Another profile of the pair of 1910 Nortons. This one by Alan Wells.
One of the lovely ES2 Nortons that were in attendance at the inaugural Norton Singles Run in Donnybrook, Western Australia. Photograph by Alan Wells.
Another ES 2, this one from 1935. Pic by Alan Wells.
A line up of achingly beautiful Norton motorcycles. These ones are from 1924 to 1926.
Event organiser, Kelvin, wasn’t letting crutches prevent him participating in the ride.
Greg on his stunning ES2.
The 500cc 1910 Norton was getting along at a fair clip. Here she has just climbed a hill that would have a modern motorcycle looking for a lower gear – which is not an option for Andrew, he only has one.
The South West of Western Australia provided the ideal location to get about on vintage and veteran Norton motorcycles.
Manx silver, as far as the eye can see.
Saturday lunch stop was the Wild Bull Brewery in Ferguson Valley, Western Australia. A highly recommended venue.
Event organizer Murray on his 1929 CSI Norton 500, photograph by Des Lewis of Mondo Photography.
Norton Singles Run by Des Lewis of Mondo Photography
Norton Singles Run by Des Lewis of Mondo Photography
Norton Singles Run by Des Lewis of Mondo Photography
The hill climb is one of the oldest forms of motorsport and it is making a comeback.
I was lucky enough to compete in two hill climbs during 2018. Designated vintage motorcycle hill climbs, the term ‘vintage’ simply means over 25 years old. Obviously, by 1993 motorcycles had reached epic proportions of speed and reliability and to term bikes as vintage merely because they are over 25 years is stretching the definition and unleashing a turbo-charged 1000 cc Kawasaki, for example, is probably not in the spirit of vintage hill climbs. Having said that, I’m happy to report just about every one of the 85 entrants at the Albany event was manufactured before 1980 with the majority from the fifties and sixties. Likewise the York Hill Climb.
York wasn’t my finest hour. The Triton was running super-rich and oiling up the left cylinder to the point at which it was fouling the plug (bearing in mind this is single carb engine). I managed to pull some half decent times which was mainly due to the short course but about halfway through the run my engine would begin to misfire. It didn’t lessen my fun or excitement but I felt the engine, in not running at is optimum, was an insult to my tuning skills – which are limited anyway. All I had to do was get the bike through the event because here was a fix at hand: in England.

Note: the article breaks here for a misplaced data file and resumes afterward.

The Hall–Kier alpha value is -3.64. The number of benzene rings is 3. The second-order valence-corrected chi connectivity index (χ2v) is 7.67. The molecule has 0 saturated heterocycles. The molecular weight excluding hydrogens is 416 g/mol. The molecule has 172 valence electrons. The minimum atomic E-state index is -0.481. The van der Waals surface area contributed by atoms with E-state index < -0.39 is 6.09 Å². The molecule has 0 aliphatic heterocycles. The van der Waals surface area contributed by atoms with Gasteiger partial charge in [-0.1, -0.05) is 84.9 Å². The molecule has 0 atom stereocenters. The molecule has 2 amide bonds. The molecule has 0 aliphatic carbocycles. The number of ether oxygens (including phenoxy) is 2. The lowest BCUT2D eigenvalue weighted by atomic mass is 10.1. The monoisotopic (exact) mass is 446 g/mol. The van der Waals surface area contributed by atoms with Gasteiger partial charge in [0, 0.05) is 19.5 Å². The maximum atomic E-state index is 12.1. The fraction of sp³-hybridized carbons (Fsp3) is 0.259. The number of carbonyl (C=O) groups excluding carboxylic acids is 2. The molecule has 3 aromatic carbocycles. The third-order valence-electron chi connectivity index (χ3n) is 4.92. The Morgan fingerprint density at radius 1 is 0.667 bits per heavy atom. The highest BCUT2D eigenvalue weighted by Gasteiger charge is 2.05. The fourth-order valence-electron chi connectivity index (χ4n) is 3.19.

In June, whilst visiting the UK, my wife and I called in on the Morgo factory in Bradford where I picked up a new, big-bore 750cc barrel and pistons which would punch my Triton out by 100cc. I had purposefully kept my baggage to around 15 kilograms which would allow the weight of a full Morgo pistons and barrel kit. And two new Norton mufflers – but that’s another story. I didn’t need to go to the factory, I could have ordered the gear online but my bikes have so much Morgo gear tucked away their engines I kind of felt compelled to visit the place were the magic happens. I’m glad I did. My kit was packaged, waiting for me and the owner was touched that someone from Australia was visiting her business. Lynn, the owner of Morgo is the daughter of the late founder of the company and has been running things for the past four years since the passing of her father and by all accounts doing a fine job of things.
Morgo = more go! The 750 cc big-bore kit goes in, giving me 100 extra cc and Morgo bragging rights.
Extra cubes are all very well but they must be fed. Recall my comment above about not being all that well versed in motorcycle engine tuning? In rebuilding my Triton, I decided to retain the original single carb, 9-stud alloy head – as opposed to going to twin cards. To that end, I bought a new 36mm flat-side Mikuni carb from Mikuni Oz in Queensland. The Mikuni is a pumper style carb so it gives the engine an extra squirt of petrol when it’s most needed, i.e. when you crack the throttle.
Now there’s two types of people in classic motorcycle circles, Amal people and Mikuni people. I’m in the latter camp. The combination of the big-bore kit and the big pumper carb has my Triton running very sweetly so I’m willing to trade tiny bit English tradition for a big boost of Japanese performance.
My first big road bike was a 1977 Triumph Bonneville 750. The engine benefited enormously by fitting some larger, Mikuni carbs. Unfortunately the extra power was too much for the gearbox and I twisted the gearbox mainshaft in two. Twice.